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(gentle music)
- Hello, everyone,
and welcome back to English With Lucy.
Today, I have got lots of
idioms relating to time.

It's a very important lesson.
I can't believe I haven't
already covered this topic,

so grab a pen and paper and
make sure you take notes.

Quickly, before we get started,
this video is going to
help you with your speaking

and your listening and your
reading and your writing.

It's gonna help with everything
because it's building your vocabulary,
but I know a lot of you want to improve
your listening, in particular,
and your pronunciation.

I highly recommend listening to audiobooks
and reading the actual
book at the same time.

It's like creating your
own listening exercises.

Audible is offering one free audiobook
and a 30-day free trial.
You can sign up by clicking the link
in the description box.
Downnload the audiobook of your choice.
I've got lots of recommendations
in the description box

for ones with British English narrators.
Listen to it as you multi-task
or you commute to work
or whenever you like.

Or listen whilst reading the actual book.
That's the best thing you can do
for your listening and pronunciation
because you're hearing how
the words are pronounced

as you are seeing them written down.
Just a little tip from me there.
Let's get on with the lesson.
Number one.
To be or not to be, that is the question.
No.
To be or not to be born yesterday.
If you are born yesterday, it
means you are easily fooled

or very naive.
It's often used in a
sarcastic, ironic way.

Do you think I was born yesterday?
Do you think I'm an idiot?
Or I wasn't born yesterday.
I'm not an idiot.
I don't believe you.
Number two.
Better late than never.
This one's kind of self-explanatory.
It means that doing something late
is better than not doing it at all,
but I mention it in this video
because it's also used in a sarcastic way.
I might say (scoffs)
better late than never

if somebody is especially late.
Number three.
At the 11th hour.
At the 11th hour.
This means almost too late or
at the last possible moment.

It's often used in business situations.
For example, we barely made the deadline.
I turned in my project at the 11th hour.
Number four.
To beat the clock.
To beat the clock.
This means to finish
something before time is up

or before a deadline.
In game shows, the
hosts will normally talk

about beating the clock,
finishing the game

or the competition before time is up.
Number five.
It's high time.
It's high time means it's the right time
or actually past the appropriate
time to do something.

For example, if I say
it's high time we met

to talk about the issue, I'm trying to say
that it's actually past
the appropriate time,

we should've met before,
and we really need to meet right now.
Number six.
I wonder if you've heard this one before
or if you've got an
equivalent in your language.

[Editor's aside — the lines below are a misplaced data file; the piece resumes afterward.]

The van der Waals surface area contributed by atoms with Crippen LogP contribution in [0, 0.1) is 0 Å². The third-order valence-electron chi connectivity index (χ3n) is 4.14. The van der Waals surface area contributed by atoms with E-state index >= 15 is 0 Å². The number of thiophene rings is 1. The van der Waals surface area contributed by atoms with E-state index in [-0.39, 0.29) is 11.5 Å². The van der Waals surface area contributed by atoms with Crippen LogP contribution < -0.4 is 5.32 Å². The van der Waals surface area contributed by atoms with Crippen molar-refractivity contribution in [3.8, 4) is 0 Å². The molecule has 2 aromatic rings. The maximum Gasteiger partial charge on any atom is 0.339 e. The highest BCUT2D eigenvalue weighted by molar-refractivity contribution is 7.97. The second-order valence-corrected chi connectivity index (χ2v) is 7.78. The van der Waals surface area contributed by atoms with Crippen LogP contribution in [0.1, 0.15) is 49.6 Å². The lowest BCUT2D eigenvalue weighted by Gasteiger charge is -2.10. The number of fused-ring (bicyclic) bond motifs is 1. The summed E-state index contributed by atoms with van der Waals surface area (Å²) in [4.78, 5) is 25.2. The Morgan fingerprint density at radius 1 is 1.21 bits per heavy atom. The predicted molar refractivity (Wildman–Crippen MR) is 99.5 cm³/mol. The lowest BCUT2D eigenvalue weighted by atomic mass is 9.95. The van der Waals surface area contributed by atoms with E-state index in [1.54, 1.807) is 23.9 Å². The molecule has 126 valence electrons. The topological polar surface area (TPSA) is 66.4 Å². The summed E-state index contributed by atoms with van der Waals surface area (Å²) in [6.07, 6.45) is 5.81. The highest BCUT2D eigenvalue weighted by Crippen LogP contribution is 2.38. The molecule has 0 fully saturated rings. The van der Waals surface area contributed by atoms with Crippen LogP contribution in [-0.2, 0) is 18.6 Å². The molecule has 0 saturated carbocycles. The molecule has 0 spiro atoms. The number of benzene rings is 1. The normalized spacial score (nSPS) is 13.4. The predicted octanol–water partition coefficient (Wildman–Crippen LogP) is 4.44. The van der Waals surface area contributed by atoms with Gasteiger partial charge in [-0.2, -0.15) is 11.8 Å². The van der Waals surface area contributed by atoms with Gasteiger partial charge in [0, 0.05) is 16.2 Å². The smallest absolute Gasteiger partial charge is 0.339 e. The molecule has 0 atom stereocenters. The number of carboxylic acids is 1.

Time flies, or time flies
when you're having fun.

This means that time
passes incredibly quickly.

And time flies when you're having fun
means time passes quickly when
you're having a good time,

and that is so incredibly true.
Number seven.
Third time's a charm or third time lucky.
This means that the third
time you do something,

it will usuall work.
It's normally said ironically
if you've had to repeatedly try something
and you've been failing each time.
(tongue clicks)
Third time's a charm.
Number eight.
In the long run.
In the long run means in the long term
or over a long period of time.
For example, studying English is hard,
but in the long run, it will be worth it.
Number nine.
In the nick of time.
This, like the 11th hour, means
at the last possible moment,

at the latest possible moment.
For example, I made it to
the bus in the nick of time.

I only just made it.
Number 10.
The ship has sailed.
This means that an
opportunity has been missed.

I wanted to apply for the
job, but the ship had sailed.

I missed the opportunity.
I ran out of time.
And the last one, in next to no time.
In next to no time.
And this means in almost no time at all.
In next to means almost,
so next to nothing means almost nothing.
Next to no time means
almost no time at all.

For example, I arrived at the the club
and then next to no time,
I was asked to leave.

(chuckles)
Right, that's it for today's lesson.
I hope you've learned something
and I hope you enjoyed it.
Don't forget to check out Audible.
You've got your free
audiobook waiting there

in the description box.
Click on the link and sign up.
And don't forget to connect with me
on all of my social media.
I've got my Instagram,
I've got my Facebook,

and I've got my Twitter.
And I will see you soon
for another lesson.

(lips smack)
(gentle music)
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11 time idioms and expressions | English Vocabulary Lesson Common British English Expressions

607 Folder Collection
Sophie published on June 14, 2019
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